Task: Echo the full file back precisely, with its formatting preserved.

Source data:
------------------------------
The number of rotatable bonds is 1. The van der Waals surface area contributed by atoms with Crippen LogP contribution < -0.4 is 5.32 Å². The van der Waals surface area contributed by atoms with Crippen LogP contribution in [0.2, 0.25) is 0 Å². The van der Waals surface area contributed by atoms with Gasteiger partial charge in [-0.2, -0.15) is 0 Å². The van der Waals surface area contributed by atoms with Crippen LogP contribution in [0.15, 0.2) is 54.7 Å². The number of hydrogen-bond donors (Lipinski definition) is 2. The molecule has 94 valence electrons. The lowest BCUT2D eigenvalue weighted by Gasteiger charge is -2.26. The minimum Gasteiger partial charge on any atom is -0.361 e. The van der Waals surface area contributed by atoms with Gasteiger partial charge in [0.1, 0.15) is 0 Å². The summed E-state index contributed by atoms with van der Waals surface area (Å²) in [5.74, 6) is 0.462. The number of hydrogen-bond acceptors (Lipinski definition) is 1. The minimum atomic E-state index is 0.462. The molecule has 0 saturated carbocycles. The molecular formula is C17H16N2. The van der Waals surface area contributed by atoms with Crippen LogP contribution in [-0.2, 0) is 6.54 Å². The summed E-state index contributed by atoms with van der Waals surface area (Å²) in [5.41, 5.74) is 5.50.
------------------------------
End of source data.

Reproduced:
The number of rotatable bonds is 1. The van der Waals surface area contributed by atoms with Crippen LogP contribution < -0.4 is 5.32 Å². The van der Waals surface area contributed by atoms with Crippen LogP contribution in [0.2, 0.25) is 0 Å². The van der Waals surface area contributed by atoms with Gasteiger partial charge in [-0.2, -0.15) is 0 Å². The van der Waals surface area contributed by atoms with Crippen LogP contribution in [0.15, 0.2) is 54.7 Å². The number of hydrogen-bond donors (Lipinski definition) is 2. The molecule has 94 valence electrons. The lowest BCUT2D eigenvalue weighted by Gasteiger charge is -2.26. The minimum Gasteiger partial charge on any atom is -0.361 e. The van der Waals surface area contributed by atoms with Gasteiger partial charge in [0.1, 0.15) is 0 Å². The summed E-state index contributed by atoms with van der Waals surface area (Å²) in [5.74, 6) is 0.462. The number of hydrogen-bond acceptors (Lipinski definition) is 1. The minimum atomic E-state index is 0.462. The molecule has 0 saturated carbocycles. The molecular formula is C17H16N2. The van der Waals surface area contributed by atoms with Crippen LogP contribution in [-0.2, 0) is 6.54 Å². The summed E-state index contributed by atoms with van der Waals surface area (Å²) in [5.41, 5.74) is 5.50.